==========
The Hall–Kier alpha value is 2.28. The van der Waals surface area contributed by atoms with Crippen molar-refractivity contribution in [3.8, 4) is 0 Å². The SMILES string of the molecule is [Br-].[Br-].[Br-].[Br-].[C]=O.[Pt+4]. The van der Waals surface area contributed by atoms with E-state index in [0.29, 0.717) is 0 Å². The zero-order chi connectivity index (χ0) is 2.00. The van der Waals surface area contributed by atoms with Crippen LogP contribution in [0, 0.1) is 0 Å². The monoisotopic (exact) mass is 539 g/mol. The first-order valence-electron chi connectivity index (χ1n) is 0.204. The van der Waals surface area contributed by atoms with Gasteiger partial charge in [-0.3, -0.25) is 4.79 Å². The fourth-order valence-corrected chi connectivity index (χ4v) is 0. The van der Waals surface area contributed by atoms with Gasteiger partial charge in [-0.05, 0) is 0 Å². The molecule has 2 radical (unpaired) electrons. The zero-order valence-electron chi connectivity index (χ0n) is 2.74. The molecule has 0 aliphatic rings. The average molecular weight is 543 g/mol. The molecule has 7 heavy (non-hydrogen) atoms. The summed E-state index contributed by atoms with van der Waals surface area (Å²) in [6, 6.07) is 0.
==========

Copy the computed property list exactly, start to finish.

The Hall–Kier alpha value is 2.28. The van der Waals surface area contributed by atoms with Crippen molar-refractivity contribution in [3.8, 4) is 0 Å². The SMILES string of the molecule is [Br-].[Br-].[Br-].[Br-].[C]=O.[Pt+4]. The van der Waals surface area contributed by atoms with E-state index in [0.29, 0.717) is 0 Å². The zero-order chi connectivity index (χ0) is 2.00. The van der Waals surface area contributed by atoms with Crippen LogP contribution in [0, 0.1) is 0 Å². The monoisotopic (exact) mass is 539 g/mol. The first-order valence-electron chi connectivity index (χ1n) is 0.204. The van der Waals surface area contributed by atoms with Gasteiger partial charge in [-0.3, -0.25) is 4.79 Å². The fourth-order valence-corrected chi connectivity index (χ4v) is 0. The van der Waals surface area contributed by atoms with Gasteiger partial charge in [-0.05, 0) is 0 Å². The molecule has 2 radical (unpaired) electrons. The zero-order valence-electron chi connectivity index (χ0n) is 2.74. The molecule has 0 aliphatic rings. The average molecular weight is 543 g/mol. The molecule has 7 heavy (non-hydrogen) atoms. The summed E-state index contributed by atoms with van der Waals surface area (Å²) in [6, 6.07) is 0.